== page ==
Biden’s Defense Pick Raises Concerns Over Civilian Control Of The Military

Updated at 3:07 p.m. ET

President-elect Joe Biden’s pick for defense secretary might have a tough time winning confirmation in the U.S. Senate.

Unlike other Biden nominees who also may face skeptical confirmation hearings or tight votes in a closely divided Senate, retired Gen. Lloyd Austin would be running into trouble aside from any ideological or policy concerns that might arise. Instead, it’s the fact that he’s only been retired from active duty for four years.

Civilian control is a key aspect of the U.S. military, and to underscore that principle, defense secretaries are legally required to have been retired from active duty for at least seven years.

President Trump’s first defense secretary, retired Gen. James Mattis, had also been out of active service for less than seven years. Congress passed a waiver allowing him to fill the role anyway, with opposition mostly from Democrats. At the time, several key lawmakers made it clear they likely wouldn’t do the same again.

Even as several Democrats who had opposed a Mattis waiver said Tuesday they might be open to granting one for Austin, the Senate’s narrow makeup — the best case scenario for Democrats is a 50-50 split — means only a handful of defections could sink Austin’s bid.

One key voice in the debate is Rhode Island Sen. Jack Reed, the ranking Democrat on the Senate Armed Services Committee. Four years ago he reluctantly voted to give Mattis a waiver, but said at the time he would never do so again. “Waiving the law should happen no more than once in a generation,” Reed said in 2017. “I will not support a waiver for future nominees.”

But when Reed spoke to reporters on Capitol Hill on Tuesday afternoon, he sounded open to reversing course.

The lawmaker called Austin a “very qualified general officer” who “brings a lot to the Department of Defense.”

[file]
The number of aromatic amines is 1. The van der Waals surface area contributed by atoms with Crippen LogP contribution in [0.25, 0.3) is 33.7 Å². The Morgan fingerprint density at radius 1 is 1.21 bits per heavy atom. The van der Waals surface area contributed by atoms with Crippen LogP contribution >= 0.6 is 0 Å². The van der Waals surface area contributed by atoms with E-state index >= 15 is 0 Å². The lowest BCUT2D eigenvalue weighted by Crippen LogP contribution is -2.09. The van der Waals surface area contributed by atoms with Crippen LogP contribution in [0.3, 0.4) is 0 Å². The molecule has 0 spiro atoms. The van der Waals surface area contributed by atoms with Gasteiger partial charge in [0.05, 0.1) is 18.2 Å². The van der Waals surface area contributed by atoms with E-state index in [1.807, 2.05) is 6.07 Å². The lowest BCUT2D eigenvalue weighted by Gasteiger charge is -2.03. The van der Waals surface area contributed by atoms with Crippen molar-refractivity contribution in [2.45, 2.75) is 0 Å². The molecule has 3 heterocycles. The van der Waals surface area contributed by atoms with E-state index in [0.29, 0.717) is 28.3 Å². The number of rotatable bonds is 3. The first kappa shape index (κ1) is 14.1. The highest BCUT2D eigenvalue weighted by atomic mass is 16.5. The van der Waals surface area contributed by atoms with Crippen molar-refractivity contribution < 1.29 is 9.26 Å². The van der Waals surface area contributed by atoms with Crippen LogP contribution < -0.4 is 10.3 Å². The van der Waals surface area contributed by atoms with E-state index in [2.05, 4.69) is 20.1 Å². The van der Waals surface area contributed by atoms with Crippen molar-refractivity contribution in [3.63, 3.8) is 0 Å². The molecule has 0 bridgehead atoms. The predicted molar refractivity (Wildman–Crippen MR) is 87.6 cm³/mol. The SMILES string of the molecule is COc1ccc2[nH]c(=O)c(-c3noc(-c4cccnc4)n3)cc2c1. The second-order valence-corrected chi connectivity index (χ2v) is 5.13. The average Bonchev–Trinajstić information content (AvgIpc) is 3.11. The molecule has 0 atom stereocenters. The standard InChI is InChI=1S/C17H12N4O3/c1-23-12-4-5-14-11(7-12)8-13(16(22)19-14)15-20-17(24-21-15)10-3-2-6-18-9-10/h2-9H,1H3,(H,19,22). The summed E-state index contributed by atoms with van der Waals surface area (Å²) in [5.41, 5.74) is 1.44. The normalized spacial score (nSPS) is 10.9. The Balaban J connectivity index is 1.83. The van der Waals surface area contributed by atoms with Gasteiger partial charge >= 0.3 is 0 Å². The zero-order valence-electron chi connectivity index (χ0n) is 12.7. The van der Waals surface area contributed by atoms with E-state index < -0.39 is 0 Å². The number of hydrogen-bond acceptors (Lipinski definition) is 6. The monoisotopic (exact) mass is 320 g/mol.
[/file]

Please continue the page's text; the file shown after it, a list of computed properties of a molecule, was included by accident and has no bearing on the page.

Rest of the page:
“I feel, in all fairness, you have to give the opportunity to the nominee to explain himself or herself. That’s what I think the principle is,” Reed said, adding that was such the case for Mattis and how he was ultimately confirmed. Reed said it would ultimately be up to the Senate Armed Services chairman to decide to hold the hearing. The chairman, Oklahoma Republican Sen. James Inhofe, also shared a supportive note for Austin on Tuesday, but wasn’t sure a hearing could be held before Biden’s inauguration.

Still, other lawmakers from both parties responded to the selection with skepticism, citing Austin’s recent uniformed service.

“That’s the exception, not the rule,” Majority Whip John Thune, R-S.D., told reporters Tuesday. “We did that for Mattis, but there is a reason why we have civilian oversight of the Defense Department.”

Thune said, “I’m not ruling it in or ruling it out. But I think it’s something we’ll have to consider when the time comes.”

Montana Democrat Jon Tester said he’s also opposed — at least initially — to supporting a waiver. “I didn’t for Mattis, and I don’t think I will for him,” Tester told a Capitol Hill reporter, referring to Austin. “Look, I loved Mattis, I thought Mattis was a great secretary. I think this guy is going to be a great secretary. I just think we ought to look at the rules.”

Austin would be the first Black defense secretary. The retired four-star general is a West Point graduate who went on to lead U.S. Central Command after decades in the Army.

A source familiar with nomination discussions told NPR that Biden got to know Austin in the White House Situation Room during the Obama administration and came to trust the general and his judgment.

“He also appreciated that Gen. Austin knows the human costs of war firsthand,” said the source, who was not authorized to speak to reporters.

The Biden transition has not officially announced Austin’s selection yet. Other contenders for the post had been Michèle Flournoy, a former undersecretary of defense for policy who had been seen as the initial front-runner, as well as former Homeland Security Secretary Jeh Johnson.

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